I've read the Al-Alon Blue book and I can see tons and tons of similarities between government and personal experiences. In addition to re-reading/memorizing the Bible and Constitution, we all should read or become familiar with the concepts in Al-Anon.

  6. Well written article, to the point and absolutely right on. Keep writing - it's a gift.

  7. The Bible says if a man will not work, neither should he eat. It was not written if a man can't work, it says if he won't work. Won't work is a refusal, he can but won't. Anybody that screams that we have to help those who won't do for themselves is ignorant, lying, or evil. Yes, those who purposely choose to twist the Word of God are evil, even if they claim to be Christian. Jesus Himself said that in that day, He would divide the sheep from the goats. to the sheep He says come in, and to the goats He says depart into judgment. The goats say, have we not done all these works in your name? Have we not cast out devils? Have we not prophesied in your name? How much more "spiritual" can you get that to prophesy? And the incredible thing that most people miss, probably on purpose not wanting to see it, is Jesus never refutes them. He never once says "No you did not". He says I never knew you, but never refutes their claim. Obviously there are a lot of people out there that think they are Christian, and going to Heaven, but ain't. Think twice before claiming to talk for God trying to tell others how to live, and what they "must do" for others. Even God said of Pharaoh "I raised you up to show my glory in you". He also says "I will have mercy on whom I will have mercy." Take care of your own walk with God before you try to beat others over the head with Him to being your ideals.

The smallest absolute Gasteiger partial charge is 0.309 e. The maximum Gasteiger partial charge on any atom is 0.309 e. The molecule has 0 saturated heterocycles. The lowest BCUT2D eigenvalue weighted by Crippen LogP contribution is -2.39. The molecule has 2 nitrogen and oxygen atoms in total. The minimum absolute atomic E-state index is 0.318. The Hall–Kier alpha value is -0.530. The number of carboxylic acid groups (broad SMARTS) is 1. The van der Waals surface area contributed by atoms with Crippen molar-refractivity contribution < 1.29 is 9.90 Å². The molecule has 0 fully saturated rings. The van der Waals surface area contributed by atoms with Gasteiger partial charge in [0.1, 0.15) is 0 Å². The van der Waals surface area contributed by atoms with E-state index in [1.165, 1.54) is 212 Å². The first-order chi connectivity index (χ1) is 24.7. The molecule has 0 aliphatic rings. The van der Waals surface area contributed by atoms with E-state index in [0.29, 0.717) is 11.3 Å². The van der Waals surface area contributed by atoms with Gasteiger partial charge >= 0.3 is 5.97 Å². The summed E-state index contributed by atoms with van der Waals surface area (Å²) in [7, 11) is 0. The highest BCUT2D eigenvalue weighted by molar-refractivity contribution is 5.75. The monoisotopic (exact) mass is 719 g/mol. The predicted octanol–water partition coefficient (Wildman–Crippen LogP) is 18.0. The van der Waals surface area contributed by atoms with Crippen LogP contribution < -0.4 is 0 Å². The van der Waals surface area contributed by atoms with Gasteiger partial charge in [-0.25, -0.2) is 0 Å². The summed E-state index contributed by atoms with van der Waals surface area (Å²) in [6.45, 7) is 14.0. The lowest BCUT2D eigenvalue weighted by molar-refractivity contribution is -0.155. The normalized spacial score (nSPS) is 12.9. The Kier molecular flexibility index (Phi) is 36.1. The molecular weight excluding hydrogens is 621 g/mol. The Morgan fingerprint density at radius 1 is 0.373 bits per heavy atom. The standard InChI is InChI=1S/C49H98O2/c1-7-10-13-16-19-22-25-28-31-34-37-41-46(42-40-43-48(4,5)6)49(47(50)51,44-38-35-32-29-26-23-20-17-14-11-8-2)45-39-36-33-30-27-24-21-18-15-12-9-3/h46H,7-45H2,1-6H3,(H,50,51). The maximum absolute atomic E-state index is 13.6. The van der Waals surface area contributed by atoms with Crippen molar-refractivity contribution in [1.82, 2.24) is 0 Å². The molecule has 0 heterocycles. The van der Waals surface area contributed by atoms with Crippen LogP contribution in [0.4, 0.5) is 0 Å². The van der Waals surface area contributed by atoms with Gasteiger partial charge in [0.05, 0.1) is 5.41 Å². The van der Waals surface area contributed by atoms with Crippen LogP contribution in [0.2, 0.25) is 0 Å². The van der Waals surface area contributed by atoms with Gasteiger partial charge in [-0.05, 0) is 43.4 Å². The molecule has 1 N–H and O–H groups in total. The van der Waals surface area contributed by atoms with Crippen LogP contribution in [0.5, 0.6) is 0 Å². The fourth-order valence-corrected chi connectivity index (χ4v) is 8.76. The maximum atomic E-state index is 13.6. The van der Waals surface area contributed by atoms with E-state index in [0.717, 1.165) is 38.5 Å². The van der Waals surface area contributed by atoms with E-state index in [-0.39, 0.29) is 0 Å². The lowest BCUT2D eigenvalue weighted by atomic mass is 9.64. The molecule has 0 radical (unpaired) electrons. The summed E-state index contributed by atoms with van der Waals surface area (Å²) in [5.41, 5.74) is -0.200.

8. I believe this is from Ben Franklin...
    I am for doing good to the poor, but I differ in opinion of the means. I think the best way of doing good to the poor, is not making them easy in poverty, but leading or driving them out of it. In my youth I travelled much, and I observed in different countries, that the more public provisions were made for the poor, the less they provided for themselves, and of course became poorer. And, on the contrary, the less was done for them, the more they did for themselves, and became richer.

  9. Hats off to 3Peaches! I dream of being able to write and reason as well as that. Sigh...

    Steve Davis
    Anchorage, Alaska

  10. You hit the nail of the collectivist head right on the with 100 pound sledge hammer.